Amy O'Neill Houck: On Short Sentences

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Write One Good Sentence.

Write one good, short sentence. And then another. That’s the message of the book I’m reading, Several Short Sentences About Writing, by Verlyn Klinkenborg. Klinkenborg draws us back to a time in our life as readers when sentences mattered: childhood. When I was not even a reader myself, but read to, my dad would pick a book like Dr. Seuss’s Hop on Pop, and purposefully mess up the rhyme or the meter. My brother and I noticed, and we’d correct him immediately. Like Klinkenborg says, it wasn’t just that we cared about the story or the meaning of the book, we believed there was something right about the very sentences. You might say, “well, Hop on Pop is verse, of course the words matter.” What Klinkenborg wants us to consider, (he advises us not to consider his advice blindly), is the idea of giving each word and phrase the time and care that a poet would. To do this, he advises, write short sentences. You won’t always have to write short sentences, he says. But start there.

Try making prose with a poetic seriousness about its
Rhythm, twists of language, the capacity to show the
What lies beyond expression,
But with the gaits of prose and a plainness in reserve
That poetry rarely possesses, an exalted plainness.

So, you can see the book doesn’t read like a typical one on the craft of writing. Klinkenborg has a line break for each sentence—often more than one break per sentence. He has lots and lots of white space around these sentences. I guess I wouldn’t call them paragraph breaks, because he’s not exactly writing paragraphs. He’s not advocating his own unusual style; he’s just calling attention to the sentences. It works. I quickly forgot about the weird line breaks and just began to enjoy his insights and opinions.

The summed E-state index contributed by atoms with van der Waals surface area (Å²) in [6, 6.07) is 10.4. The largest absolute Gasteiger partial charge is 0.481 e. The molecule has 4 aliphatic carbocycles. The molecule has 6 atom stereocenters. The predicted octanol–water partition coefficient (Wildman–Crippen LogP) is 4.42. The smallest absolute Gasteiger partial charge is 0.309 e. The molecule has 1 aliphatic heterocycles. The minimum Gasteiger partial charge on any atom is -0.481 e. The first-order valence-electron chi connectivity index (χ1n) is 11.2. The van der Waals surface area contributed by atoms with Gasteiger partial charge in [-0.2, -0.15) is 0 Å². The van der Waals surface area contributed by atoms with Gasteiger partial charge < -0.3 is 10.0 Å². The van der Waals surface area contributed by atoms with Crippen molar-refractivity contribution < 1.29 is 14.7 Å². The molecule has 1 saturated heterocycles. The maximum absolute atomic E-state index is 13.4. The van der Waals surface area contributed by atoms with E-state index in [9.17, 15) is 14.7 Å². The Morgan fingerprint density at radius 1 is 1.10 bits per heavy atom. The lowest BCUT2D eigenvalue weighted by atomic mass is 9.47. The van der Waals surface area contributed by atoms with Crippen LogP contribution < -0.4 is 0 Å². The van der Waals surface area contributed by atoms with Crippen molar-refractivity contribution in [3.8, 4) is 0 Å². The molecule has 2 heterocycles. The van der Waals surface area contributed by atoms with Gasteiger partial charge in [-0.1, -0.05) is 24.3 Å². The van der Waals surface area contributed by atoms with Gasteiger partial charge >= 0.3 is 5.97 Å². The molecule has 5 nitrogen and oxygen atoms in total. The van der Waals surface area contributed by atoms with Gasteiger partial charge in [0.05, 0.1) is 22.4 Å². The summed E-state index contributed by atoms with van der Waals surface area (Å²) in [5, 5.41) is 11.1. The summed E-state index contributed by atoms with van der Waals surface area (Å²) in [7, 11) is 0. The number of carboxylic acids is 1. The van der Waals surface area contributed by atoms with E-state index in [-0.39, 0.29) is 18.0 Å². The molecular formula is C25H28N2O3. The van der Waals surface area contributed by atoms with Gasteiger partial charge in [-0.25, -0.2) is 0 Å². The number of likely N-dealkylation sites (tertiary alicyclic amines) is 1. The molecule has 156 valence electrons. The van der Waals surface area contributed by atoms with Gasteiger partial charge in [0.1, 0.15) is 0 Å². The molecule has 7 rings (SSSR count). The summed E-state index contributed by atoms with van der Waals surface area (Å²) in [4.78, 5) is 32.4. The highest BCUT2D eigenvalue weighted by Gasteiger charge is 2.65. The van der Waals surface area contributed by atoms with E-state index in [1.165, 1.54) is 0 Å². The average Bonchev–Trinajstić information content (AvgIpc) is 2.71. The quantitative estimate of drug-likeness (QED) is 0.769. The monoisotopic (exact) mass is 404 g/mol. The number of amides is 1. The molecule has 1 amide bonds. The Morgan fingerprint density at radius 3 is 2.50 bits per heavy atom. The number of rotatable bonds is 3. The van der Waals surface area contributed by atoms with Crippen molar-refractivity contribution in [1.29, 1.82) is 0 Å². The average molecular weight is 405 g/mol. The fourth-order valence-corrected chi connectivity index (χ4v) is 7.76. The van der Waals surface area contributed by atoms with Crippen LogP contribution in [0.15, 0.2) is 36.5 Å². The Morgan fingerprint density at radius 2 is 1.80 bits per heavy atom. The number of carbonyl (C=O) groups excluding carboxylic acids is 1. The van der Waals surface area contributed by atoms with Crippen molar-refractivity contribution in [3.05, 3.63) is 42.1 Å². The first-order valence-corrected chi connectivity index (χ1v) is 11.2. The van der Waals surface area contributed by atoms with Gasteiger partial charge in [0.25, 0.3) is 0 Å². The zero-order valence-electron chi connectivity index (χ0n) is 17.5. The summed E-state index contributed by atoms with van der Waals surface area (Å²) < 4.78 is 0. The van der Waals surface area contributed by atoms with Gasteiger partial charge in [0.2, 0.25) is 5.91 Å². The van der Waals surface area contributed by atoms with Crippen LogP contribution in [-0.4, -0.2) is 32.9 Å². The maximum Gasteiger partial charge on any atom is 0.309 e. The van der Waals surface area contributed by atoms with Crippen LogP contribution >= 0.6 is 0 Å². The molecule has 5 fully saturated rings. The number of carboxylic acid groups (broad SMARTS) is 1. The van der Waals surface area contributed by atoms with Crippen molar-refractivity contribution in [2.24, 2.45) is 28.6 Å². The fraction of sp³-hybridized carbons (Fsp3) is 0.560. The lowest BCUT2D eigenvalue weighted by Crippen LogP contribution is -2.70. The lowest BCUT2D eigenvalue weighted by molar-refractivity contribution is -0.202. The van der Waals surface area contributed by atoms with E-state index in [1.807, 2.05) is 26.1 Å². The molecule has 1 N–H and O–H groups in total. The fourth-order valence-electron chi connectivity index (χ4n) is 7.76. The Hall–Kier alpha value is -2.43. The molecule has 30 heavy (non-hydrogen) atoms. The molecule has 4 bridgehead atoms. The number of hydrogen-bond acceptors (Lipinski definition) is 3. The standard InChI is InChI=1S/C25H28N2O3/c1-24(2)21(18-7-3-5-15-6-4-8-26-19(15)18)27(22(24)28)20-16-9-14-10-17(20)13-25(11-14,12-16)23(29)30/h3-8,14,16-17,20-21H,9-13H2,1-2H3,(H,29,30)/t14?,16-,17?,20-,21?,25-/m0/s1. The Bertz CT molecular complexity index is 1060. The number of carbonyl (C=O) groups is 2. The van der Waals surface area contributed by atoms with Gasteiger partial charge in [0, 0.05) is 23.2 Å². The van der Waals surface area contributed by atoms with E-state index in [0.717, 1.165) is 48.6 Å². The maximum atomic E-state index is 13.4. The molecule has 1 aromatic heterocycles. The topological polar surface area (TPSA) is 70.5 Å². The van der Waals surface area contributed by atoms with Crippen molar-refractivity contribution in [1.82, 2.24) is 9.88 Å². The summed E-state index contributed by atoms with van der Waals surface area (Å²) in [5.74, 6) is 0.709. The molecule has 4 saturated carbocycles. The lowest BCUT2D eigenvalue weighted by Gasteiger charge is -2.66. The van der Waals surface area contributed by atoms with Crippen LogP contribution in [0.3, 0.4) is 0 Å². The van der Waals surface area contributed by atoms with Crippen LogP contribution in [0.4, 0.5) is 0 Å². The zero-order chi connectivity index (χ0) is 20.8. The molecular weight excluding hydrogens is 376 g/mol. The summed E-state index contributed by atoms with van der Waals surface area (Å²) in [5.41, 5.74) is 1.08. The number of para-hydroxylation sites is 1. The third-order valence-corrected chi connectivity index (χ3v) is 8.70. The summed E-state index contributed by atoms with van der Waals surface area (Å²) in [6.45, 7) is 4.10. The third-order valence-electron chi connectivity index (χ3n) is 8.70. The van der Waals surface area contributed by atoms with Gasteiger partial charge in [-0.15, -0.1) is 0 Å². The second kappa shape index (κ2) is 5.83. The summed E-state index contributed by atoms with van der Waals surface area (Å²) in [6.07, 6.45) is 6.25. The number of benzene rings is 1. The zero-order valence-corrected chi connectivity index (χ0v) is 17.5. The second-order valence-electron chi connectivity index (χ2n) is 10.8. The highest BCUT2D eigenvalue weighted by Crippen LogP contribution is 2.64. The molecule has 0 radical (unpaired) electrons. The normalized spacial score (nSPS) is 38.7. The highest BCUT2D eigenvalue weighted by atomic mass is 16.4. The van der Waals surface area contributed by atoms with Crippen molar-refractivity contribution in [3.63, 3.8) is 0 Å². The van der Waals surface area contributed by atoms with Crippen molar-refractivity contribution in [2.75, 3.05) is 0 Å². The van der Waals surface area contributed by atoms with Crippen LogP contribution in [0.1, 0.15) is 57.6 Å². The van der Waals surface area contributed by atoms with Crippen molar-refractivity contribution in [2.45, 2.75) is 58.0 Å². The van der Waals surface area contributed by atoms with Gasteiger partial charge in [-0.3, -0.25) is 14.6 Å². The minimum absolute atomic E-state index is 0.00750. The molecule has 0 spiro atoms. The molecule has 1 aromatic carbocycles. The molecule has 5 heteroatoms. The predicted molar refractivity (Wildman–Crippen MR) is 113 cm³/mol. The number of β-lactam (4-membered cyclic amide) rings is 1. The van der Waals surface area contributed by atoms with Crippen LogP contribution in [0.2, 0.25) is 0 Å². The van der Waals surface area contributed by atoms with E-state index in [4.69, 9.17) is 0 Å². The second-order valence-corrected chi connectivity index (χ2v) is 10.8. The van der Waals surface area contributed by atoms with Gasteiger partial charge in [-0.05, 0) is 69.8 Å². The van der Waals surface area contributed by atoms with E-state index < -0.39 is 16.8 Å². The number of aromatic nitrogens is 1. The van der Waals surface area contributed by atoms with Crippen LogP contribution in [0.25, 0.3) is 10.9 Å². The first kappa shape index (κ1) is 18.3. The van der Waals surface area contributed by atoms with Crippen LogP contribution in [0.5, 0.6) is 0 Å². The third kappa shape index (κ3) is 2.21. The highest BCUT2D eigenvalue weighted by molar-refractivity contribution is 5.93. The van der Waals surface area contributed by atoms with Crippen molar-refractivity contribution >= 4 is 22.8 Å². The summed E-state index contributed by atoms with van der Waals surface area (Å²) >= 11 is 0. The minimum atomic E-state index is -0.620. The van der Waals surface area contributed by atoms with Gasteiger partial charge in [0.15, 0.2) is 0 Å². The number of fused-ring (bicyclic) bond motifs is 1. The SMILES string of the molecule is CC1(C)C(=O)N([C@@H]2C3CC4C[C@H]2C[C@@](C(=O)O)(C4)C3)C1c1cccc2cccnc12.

I thought about an essay I just read by Adam Gopnik about Edmund Burke. I’m not a historian and it was the first thing I read in-depth about Burke—an 18th century politician and activist. Gopnik’s essay, which braided ideas about American conservatism, the French revolution, and British Imperialism, made me consider (again) that good writing can make any subject enjoyable. Klinkenborg tends to rant a little bit about a couple of things, and “meaning” is one of them.

Here’s another basic truth.
Prose isn’t validated by a terminal meaning.
If you love to read—as surely you must—you love being wherever you find yourself in the book you’re reading, 
Happy to be in the presence of ever sentence as it passes by,
Not biding your time until the meaning comes along.

I don’t think that Klinkenborg wants writers to forget about meaning altogether. Instead, he wants to give us the freedom to consider sentences—to enjoy sentences—and delight in words the way we did as children.

As any good book does, Klinkenborg’s makes me think about other things I’ve read, and other things I’d like to read. It makes me want to grab favorite books and dig down into the sentences looking at clues that will say: the author put that word just there because… It also makes me want to write. And anything that gives me the urge to put pen to paper is a gift worth reading.

Amy O’Neill Houck, our guest blogger for October, recently finished her MFA in creative nonfiction at UAA. She lives in Juneau, and occasionally writes feature stories for The Juneau Empire and The Capital City Weekly. Amy works at Perseverance Theatre, and in her off hours, she teaches ukulele and knitting. Usually not at the same time.
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